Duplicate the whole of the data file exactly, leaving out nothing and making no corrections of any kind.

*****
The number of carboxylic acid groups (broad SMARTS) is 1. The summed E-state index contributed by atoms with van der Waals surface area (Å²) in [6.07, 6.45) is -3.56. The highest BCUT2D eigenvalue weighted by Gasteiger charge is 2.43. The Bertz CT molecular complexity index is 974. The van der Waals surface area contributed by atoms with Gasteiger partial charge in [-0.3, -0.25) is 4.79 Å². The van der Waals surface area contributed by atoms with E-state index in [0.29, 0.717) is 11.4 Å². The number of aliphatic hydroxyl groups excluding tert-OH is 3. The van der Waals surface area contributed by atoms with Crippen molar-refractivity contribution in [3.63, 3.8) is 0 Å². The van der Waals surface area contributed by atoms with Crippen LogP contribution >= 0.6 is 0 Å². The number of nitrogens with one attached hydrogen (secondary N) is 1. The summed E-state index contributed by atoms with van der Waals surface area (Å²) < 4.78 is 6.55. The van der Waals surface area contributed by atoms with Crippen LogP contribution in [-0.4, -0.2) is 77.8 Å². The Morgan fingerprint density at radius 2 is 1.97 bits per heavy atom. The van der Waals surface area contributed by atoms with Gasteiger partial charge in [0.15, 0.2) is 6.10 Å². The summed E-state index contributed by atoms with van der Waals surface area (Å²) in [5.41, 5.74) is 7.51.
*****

The number of carboxylic acid groups (broad SMARTS) is 1. The summed E-state index contributed by atoms with van der Waals surface area (Å²) in [6.07, 6.45) is -3.56. The highest BCUT2D eigenvalue weighted by Gasteiger charge is 2.43. The Bertz CT molecular complexity index is 974. The van der Waals surface area contributed by atoms with Gasteiger partial charge in [-0.3, -0.25) is 4.79 Å². The van der Waals surface area contributed by atoms with E-state index in [0.29, 0.717) is 11.4 Å². The number of aliphatic hydroxyl groups excluding tert-OH is 3. The van der Waals surface area contributed by atoms with Crippen molar-refractivity contribution in [3.63, 3.8) is 0 Å². The van der Waals surface area contributed by atoms with Crippen LogP contribution >= 0.6 is 0 Å². The number of nitrogens with one attached hydrogen (secondary N) is 1. The summed E-state index contributed by atoms with van der Waals surface area (Å²) < 4.78 is 6.55. The van der Waals surface area contributed by atoms with Crippen LogP contribution in [-0.4, -0.2) is 77.8 Å². The Morgan fingerprint density at radius 2 is 1.97 bits per heavy atom. The van der Waals surface area contributed by atoms with Gasteiger partial charge in [0.15, 0.2) is 6.10 Å². The summed E-state index contributed by atoms with van der Waals surface area (Å²) in [5.41, 5.74) is 7.51.